We wish we could say that the title and content of Perspecta 51 are the products of clairvoyance, as the editorial process began well before the election of Donald Trump, discussions of fake news, and the heightened sense that media are inextricable from contemporary life and politics. Yet, to contemplate the spatial nature of media, to ask what a medium is and how it can be understood in architectural terms, seems impossibly broad. As students of architecture, we began with the hunch that form and content are inextricable from their mediums, that the means of conveyance is part and parcel to all architectural and spatial phenomena. The way we draw and communicate architectural ideas is bound up in something larger, more complex—perhaps more invisible—than we have the means to readily express. Nevertheless, to ask the basic question—what is a medium?—is to reveal the contested nature of the term. We also have a sense of déjà vu: the more we read about the preceding decades at our school, the more we believe that any exploration of architecture’s relationship to medium should also be a reflexive investigation into the medium of this journal itself.
In 1967, the editors of Perspecta 11 were also concerned with the intangibles that shape architecture’s relationship to society, as they included an article by Marshall McLuhan titled “The Invisible Environment.” McLuhan reflected on “the new and potent electronic environment,” proclaiming that “in the case of environments that are created by new technologies, while they are quite invisible in themselves, they do tend to make visible the old environments.” Prophesying the internet and today’s hyper-networked world, he understood that “the really total and saturating environments are invisible.” As we searched for a way to explore architecture’s intangibles—the “invisible environment” of today—we drew from the work of our professors, architect Keller Easterling and media theorist Francesco Casetti. If Easterling has reframed architectural discourse around a re-reading of McLuhan’s elemental notion of medium—pure information in a web of cybernetic feedback loops—then Casetti is making inroads into spatial-architectural territory through the development of a theory of media-ecology that began with the study of the media themselves.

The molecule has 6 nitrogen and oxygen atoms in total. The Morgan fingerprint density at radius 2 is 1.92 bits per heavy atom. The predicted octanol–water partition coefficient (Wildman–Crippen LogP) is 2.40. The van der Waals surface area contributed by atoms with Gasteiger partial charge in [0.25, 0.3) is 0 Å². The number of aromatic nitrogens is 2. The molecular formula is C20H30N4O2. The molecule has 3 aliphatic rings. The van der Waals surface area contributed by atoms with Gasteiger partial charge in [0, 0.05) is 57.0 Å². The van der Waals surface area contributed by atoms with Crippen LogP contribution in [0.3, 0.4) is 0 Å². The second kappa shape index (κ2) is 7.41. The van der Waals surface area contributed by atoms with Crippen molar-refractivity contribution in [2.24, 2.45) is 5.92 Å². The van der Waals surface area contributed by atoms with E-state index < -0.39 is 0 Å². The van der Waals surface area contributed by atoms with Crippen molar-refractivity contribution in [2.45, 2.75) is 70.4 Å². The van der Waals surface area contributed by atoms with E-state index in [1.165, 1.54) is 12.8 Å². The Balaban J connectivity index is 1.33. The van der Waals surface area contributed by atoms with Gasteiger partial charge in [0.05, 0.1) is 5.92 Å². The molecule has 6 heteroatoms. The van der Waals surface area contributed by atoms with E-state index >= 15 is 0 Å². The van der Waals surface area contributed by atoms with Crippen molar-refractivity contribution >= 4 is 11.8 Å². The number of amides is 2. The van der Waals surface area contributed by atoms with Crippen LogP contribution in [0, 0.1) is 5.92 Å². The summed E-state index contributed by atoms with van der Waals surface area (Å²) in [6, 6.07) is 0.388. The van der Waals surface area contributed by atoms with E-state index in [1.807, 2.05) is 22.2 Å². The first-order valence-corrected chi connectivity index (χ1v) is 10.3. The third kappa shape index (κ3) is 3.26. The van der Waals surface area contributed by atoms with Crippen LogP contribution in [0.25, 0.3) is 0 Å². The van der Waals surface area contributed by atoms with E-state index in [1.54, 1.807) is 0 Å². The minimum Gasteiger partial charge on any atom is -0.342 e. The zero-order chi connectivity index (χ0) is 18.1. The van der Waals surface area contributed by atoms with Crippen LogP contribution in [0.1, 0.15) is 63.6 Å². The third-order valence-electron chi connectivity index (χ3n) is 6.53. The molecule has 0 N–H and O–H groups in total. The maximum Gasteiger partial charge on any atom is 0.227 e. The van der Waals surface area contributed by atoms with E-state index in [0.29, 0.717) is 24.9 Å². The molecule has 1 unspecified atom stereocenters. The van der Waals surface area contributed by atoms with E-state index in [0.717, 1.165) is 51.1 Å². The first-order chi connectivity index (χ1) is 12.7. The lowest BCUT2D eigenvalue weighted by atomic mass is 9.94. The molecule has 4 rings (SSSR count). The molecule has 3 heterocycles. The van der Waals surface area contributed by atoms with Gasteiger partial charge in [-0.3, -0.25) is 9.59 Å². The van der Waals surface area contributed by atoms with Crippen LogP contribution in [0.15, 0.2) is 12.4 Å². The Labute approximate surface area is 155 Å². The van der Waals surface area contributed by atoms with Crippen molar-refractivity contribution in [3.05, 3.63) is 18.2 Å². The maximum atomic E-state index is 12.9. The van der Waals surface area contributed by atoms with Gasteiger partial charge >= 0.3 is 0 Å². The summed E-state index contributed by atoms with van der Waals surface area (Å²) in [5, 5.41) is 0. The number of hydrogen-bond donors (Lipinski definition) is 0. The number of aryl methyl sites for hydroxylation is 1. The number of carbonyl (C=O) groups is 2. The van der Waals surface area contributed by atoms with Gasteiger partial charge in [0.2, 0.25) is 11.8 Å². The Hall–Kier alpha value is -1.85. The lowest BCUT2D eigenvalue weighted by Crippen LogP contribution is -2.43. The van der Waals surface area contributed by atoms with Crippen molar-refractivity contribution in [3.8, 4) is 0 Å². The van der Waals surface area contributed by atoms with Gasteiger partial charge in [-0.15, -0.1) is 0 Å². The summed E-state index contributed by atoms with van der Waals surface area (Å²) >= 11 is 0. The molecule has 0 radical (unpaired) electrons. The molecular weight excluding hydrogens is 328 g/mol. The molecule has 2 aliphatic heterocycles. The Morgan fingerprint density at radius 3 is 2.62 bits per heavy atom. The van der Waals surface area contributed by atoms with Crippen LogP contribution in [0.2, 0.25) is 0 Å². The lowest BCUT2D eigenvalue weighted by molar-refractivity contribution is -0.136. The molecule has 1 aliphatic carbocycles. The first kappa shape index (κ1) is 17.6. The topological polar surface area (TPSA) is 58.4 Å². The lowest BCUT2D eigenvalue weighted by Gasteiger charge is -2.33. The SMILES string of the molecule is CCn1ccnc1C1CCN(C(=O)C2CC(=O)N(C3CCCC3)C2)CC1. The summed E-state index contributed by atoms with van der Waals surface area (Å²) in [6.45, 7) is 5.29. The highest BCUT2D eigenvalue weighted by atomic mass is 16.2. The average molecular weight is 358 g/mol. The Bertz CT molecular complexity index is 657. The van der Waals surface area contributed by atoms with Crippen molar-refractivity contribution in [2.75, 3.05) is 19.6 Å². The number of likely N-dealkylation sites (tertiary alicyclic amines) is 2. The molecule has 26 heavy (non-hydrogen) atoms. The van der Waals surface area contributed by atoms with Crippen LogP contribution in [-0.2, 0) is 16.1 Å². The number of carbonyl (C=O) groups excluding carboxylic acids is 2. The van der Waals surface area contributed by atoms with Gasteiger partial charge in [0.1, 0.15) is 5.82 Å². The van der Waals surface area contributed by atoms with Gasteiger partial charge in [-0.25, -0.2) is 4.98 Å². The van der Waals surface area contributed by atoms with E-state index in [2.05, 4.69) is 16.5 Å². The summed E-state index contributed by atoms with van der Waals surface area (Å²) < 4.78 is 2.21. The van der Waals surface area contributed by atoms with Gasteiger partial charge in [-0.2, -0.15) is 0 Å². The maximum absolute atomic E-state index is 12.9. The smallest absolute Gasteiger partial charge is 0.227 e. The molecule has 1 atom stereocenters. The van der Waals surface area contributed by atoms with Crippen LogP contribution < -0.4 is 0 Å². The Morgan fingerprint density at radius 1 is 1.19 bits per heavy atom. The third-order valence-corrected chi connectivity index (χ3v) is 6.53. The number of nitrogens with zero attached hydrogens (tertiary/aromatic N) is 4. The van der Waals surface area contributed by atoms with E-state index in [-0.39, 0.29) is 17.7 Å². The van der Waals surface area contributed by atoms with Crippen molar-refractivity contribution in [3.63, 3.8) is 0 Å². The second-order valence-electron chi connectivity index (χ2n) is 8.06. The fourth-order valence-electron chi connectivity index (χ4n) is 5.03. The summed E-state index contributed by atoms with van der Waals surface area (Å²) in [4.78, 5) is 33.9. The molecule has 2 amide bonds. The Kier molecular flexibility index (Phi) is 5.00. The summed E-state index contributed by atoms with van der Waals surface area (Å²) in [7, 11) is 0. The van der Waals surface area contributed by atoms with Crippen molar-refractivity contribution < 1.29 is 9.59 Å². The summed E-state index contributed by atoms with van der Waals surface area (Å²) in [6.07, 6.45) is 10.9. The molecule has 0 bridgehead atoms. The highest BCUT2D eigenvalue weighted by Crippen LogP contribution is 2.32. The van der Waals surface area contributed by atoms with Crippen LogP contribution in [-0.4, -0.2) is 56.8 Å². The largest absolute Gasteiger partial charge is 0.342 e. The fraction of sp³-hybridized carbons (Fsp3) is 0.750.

In fact, we have once more come full circle. Many of the same aspirations and challenges present in the previous eras remain unresolved today. How can architecture engage with a broader society that is patently unjust and mired in conflict? How can we understand the relationship between architecture and the diffuse slurry of culture, art, money, power, politics, and technology? Society is increasingly fixated on media, yet it’s increasingly difficult to identify what a medium is.
Today, notions of medium are complicated and elemental. On the one hand, much of the world has edged closer to a cyborg culture. Billions stare into the glowing glass of their smartphones, comforted by the seductive stream of information accessed by these portable computers. Indeed, we are addicted to the media that flow from our nomadic devices. This phenomenon affects our politics, our relationships, our humanity, our architecture, and our environment. Though today architecture and space are bound up in the invisible environment created by media technology, the effects of global warming and a changing climate are palpable. This renews the elemental notion of weather as medium connecting our globe in a complex system of feedbacks. Humans are a crucial part of this system, and architects are uniquely positioned to analyze, visualize, and make tangible these complex sets of relationships.
Thus, Perspecta 51 does not focus exclusively on the new media of today. Instead, it presents a conversation among varied theories on medium set against a series of architectural case studies. These include articles about the forensics of the digital image as medium, heating systems and thermostats as progenitors of architecture becoming a medium, and the digital commons as an exemplary medium for the creation of public space. There are stories about sea-level rise and flood-monitoring apps, search lights and public space, media walls and megastructures, social media capitals and suburban sprawl, and surveillance and library architecture grounded in theories of medium design, mediascapes, and media politics. The range of these articles illustrates the degree to which the study of medium is an ever-expanding endeavor, exemplary of the breadth of our current media environment. Everything yet nothing is possible. Nevertheless, Perspecta 51 provides new histories and fresh responses to the notion of medium that might illuminate possibilities for its productive use (and misuse) by architects.